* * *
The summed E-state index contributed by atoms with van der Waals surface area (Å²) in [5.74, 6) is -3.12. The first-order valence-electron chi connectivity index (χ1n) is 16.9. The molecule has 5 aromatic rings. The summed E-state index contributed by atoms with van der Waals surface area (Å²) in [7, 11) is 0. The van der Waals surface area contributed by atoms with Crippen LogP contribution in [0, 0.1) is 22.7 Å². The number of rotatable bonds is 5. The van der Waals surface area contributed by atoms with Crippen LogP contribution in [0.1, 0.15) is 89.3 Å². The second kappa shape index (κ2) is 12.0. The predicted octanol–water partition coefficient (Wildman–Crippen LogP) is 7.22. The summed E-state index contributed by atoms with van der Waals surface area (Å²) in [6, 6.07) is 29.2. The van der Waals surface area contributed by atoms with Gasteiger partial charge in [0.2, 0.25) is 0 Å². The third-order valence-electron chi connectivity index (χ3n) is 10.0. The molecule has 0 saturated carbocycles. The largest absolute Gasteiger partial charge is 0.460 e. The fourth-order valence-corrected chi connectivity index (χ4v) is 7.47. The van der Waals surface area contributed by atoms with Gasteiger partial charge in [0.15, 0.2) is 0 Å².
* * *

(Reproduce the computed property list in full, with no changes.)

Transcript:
The summed E-state index contributed by atoms with van der Waals surface area (Å²) in [5.74, 6) is -3.12. The first-order valence-electron chi connectivity index (χ1n) is 16.9. The molecule has 5 aromatic rings. The summed E-state index contributed by atoms with van der Waals surface area (Å²) in [7, 11) is 0. The van der Waals surface area contributed by atoms with Crippen LogP contribution in [0, 0.1) is 22.7 Å². The number of rotatable bonds is 5. The van der Waals surface area contributed by atoms with Crippen LogP contribution in [0.1, 0.15) is 89.3 Å². The second kappa shape index (κ2) is 12.0. The predicted octanol–water partition coefficient (Wildman–Crippen LogP) is 7.22. The summed E-state index contributed by atoms with van der Waals surface area (Å²) in [6, 6.07) is 29.2. The van der Waals surface area contributed by atoms with Gasteiger partial charge in [0.2, 0.25) is 0 Å². The third-order valence-electron chi connectivity index (χ3n) is 10.0. The molecule has 0 saturated carbocycles. The largest absolute Gasteiger partial charge is 0.460 e. The fourth-order valence-corrected chi connectivity index (χ4v) is 7.47. The van der Waals surface area contributed by atoms with Gasteiger partial charge in [0.15, 0.2) is 0 Å².